Erosion of the At-Will Employment Relationship: Discipline/Termination Policies and Procedures
by Donald S. Rothschild and Brian M. Dougherty
Practitioners and many lay persons know that Illinois is an employment “at-will” state. This means that an employer-employee relationship without a fixed duration is terminable at will by either party. There are statutory and judicially-created exceptions, such as terminating one’s employment for reasons that violate public policy (e.g., opposing sexual harassment at work or filing a worker’s compensation claim). One issue that has arisen over the years is how an employee handbook or other policy statement may confer additional rights on employees that could erode the at-will relationship. If an employee handbook is crafted too much like a contract, it could create binding obligations on both parties. This article will explore one facet of employee handbooks: discipline/termination policies—and how the courts have analyzed those policies in determining if the employee is truly “at-will.”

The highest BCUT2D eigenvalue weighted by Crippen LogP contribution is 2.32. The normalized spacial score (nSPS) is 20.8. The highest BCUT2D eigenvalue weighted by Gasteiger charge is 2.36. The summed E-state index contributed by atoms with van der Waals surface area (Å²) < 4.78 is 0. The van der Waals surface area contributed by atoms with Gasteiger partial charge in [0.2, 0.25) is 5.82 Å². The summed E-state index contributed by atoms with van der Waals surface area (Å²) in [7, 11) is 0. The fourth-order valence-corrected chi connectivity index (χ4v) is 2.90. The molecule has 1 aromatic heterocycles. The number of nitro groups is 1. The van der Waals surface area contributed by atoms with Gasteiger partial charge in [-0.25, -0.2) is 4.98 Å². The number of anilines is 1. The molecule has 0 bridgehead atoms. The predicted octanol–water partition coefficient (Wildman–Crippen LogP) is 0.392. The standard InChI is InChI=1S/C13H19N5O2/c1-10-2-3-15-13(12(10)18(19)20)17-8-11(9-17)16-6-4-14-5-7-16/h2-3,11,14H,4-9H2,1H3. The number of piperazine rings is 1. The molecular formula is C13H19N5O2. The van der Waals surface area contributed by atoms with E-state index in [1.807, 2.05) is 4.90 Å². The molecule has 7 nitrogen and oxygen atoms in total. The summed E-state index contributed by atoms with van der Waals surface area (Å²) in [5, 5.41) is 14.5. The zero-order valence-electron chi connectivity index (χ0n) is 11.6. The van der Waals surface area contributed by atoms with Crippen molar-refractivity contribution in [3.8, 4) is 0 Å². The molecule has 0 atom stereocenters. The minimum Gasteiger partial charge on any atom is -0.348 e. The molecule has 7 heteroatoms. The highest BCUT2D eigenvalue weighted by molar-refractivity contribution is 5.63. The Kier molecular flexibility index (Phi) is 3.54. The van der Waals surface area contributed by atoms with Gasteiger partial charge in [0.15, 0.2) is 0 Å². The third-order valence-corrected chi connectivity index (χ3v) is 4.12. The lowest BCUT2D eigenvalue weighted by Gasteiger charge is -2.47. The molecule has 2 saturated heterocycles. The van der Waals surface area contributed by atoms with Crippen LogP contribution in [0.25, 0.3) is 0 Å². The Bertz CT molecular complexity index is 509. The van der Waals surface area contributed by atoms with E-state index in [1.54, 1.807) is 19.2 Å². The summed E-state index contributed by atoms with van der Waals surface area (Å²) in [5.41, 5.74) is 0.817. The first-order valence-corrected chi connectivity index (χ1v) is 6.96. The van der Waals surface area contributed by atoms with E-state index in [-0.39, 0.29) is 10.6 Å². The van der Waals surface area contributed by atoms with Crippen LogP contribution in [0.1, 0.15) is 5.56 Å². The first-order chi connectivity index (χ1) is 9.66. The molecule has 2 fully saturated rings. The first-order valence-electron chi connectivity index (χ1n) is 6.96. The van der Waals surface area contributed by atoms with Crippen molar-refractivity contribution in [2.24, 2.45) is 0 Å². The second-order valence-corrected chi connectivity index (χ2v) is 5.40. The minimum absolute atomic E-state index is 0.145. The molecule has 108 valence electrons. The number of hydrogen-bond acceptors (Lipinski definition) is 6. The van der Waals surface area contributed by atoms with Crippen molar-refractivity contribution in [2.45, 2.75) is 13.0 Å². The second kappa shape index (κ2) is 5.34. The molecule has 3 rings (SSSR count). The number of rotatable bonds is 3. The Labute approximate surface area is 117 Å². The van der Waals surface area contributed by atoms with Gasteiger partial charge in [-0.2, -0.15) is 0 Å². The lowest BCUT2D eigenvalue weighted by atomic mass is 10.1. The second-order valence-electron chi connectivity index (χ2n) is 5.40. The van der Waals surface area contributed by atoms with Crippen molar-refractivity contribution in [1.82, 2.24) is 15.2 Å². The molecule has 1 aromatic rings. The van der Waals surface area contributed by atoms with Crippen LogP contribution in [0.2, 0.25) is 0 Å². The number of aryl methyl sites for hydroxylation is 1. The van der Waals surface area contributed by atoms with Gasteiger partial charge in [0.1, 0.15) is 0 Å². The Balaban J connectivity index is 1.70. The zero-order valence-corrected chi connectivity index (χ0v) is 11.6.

The at-will doctrine is not a hard and fast rule, but is a rule of construction that creates a presumption that hiring without a fixed term is at will.1 This doctrine was confirmed and described in the seminal Illinois case of Duldulao v. Saint Mary of Nazareth Hospital Center. But as with all presumptions, the at-will employment presumption can be rebutted. Typically, the presumption can be overcome by demonstrating that the employer and employee contracted otherwise.2 Most at-will employees will not have a written contract, so the evidence rebutting the at-will presumption must derive from another source. In today’s business world, employers will often publish and disseminate “employee handbooks” which establish various employment policies. These handbooks also contain language making it clear that the employer is not promising any definite term or contract of employment, thus preventing the employee from maintaining that the handbook is a contract. In addition to this “disclaimer” language (that is usually contained on the first page of any employee handbook), the employer will also set forth other policies or practices that generally govern employee behavior (e.g. attendance, dress, computer usage), benefits (e.g. vacation, holidays) and rights guaranteed under the law (e.g. workplace free of unlawful discrimination, FMLA). Another such area of coverage is employee discipline/termination. Employers may set forth certain acts that may result in discipline, how the discipline will be meted out and what may occur if the offending behavior continues.